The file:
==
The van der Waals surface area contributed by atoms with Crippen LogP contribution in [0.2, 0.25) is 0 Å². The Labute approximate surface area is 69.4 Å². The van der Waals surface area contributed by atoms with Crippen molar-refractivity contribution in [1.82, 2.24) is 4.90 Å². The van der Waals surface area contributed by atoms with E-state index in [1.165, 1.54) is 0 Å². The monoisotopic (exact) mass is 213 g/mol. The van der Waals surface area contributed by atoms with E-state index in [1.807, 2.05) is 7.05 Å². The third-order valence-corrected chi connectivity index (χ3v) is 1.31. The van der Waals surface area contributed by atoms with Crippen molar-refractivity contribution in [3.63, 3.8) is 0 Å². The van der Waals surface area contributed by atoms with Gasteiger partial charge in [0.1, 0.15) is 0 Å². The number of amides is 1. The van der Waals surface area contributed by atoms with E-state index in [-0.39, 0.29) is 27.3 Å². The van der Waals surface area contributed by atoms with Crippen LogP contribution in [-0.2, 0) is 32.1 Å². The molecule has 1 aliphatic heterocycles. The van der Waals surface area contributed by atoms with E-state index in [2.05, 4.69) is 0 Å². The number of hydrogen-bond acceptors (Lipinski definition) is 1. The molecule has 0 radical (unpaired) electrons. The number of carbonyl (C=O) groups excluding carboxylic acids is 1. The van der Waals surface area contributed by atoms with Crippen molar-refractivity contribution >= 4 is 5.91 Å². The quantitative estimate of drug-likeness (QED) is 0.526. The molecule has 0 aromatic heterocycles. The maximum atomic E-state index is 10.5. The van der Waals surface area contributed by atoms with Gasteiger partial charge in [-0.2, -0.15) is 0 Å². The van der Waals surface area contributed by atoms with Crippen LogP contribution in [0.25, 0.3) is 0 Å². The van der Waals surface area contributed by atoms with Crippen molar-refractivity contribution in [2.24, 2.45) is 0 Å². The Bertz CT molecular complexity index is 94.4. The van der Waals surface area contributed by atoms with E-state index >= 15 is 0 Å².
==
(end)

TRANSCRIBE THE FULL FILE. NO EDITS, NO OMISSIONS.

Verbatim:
The van der Waals surface area contributed by atoms with Crippen LogP contribution in [0.2, 0.25) is 0 Å². The Labute approximate surface area is 69.4 Å². The van der Waals surface area contributed by atoms with Crippen molar-refractivity contribution in [1.82, 2.24) is 4.90 Å². The van der Waals surface area contributed by atoms with E-state index in [1.165, 1.54) is 0 Å². The monoisotopic (exact) mass is 213 g/mol. The van der Waals surface area contributed by atoms with E-state index in [1.807, 2.05) is 7.05 Å². The third-order valence-corrected chi connectivity index (χ3v) is 1.31. The van der Waals surface area contributed by atoms with Crippen molar-refractivity contribution in [3.63, 3.8) is 0 Å². The van der Waals surface area contributed by atoms with Gasteiger partial charge in [0.1, 0.15) is 0 Å². The number of amides is 1. The van der Waals surface area contributed by atoms with E-state index in [-0.39, 0.29) is 27.3 Å². The van der Waals surface area contributed by atoms with Crippen LogP contribution in [-0.2, 0) is 32.1 Å². The molecule has 1 aliphatic heterocycles. The van der Waals surface area contributed by atoms with E-state index in [2.05, 4.69) is 0 Å². The number of hydrogen-bond acceptors (Lipinski definition) is 1. The molecule has 0 radical (unpaired) electrons. The number of carbonyl (C=O) groups excluding carboxylic acids is 1. The van der Waals surface area contributed by atoms with Crippen molar-refractivity contribution >= 4 is 5.91 Å². The quantitative estimate of drug-likeness (QED) is 0.526. The molecule has 0 aromatic heterocycles. The maximum atomic E-state index is 10.5. The van der Waals surface area contributed by atoms with Gasteiger partial charge in [-0.2, -0.15) is 0 Å². The van der Waals surface area contributed by atoms with Crippen LogP contribution in [0.25, 0.3) is 0 Å². The van der Waals surface area contributed by atoms with Crippen molar-refractivity contribution in [2.24, 2.45) is 0 Å². The Bertz CT molecular complexity index is 94.4. The van der Waals surface area contributed by atoms with E-state index >= 15 is 0 Å².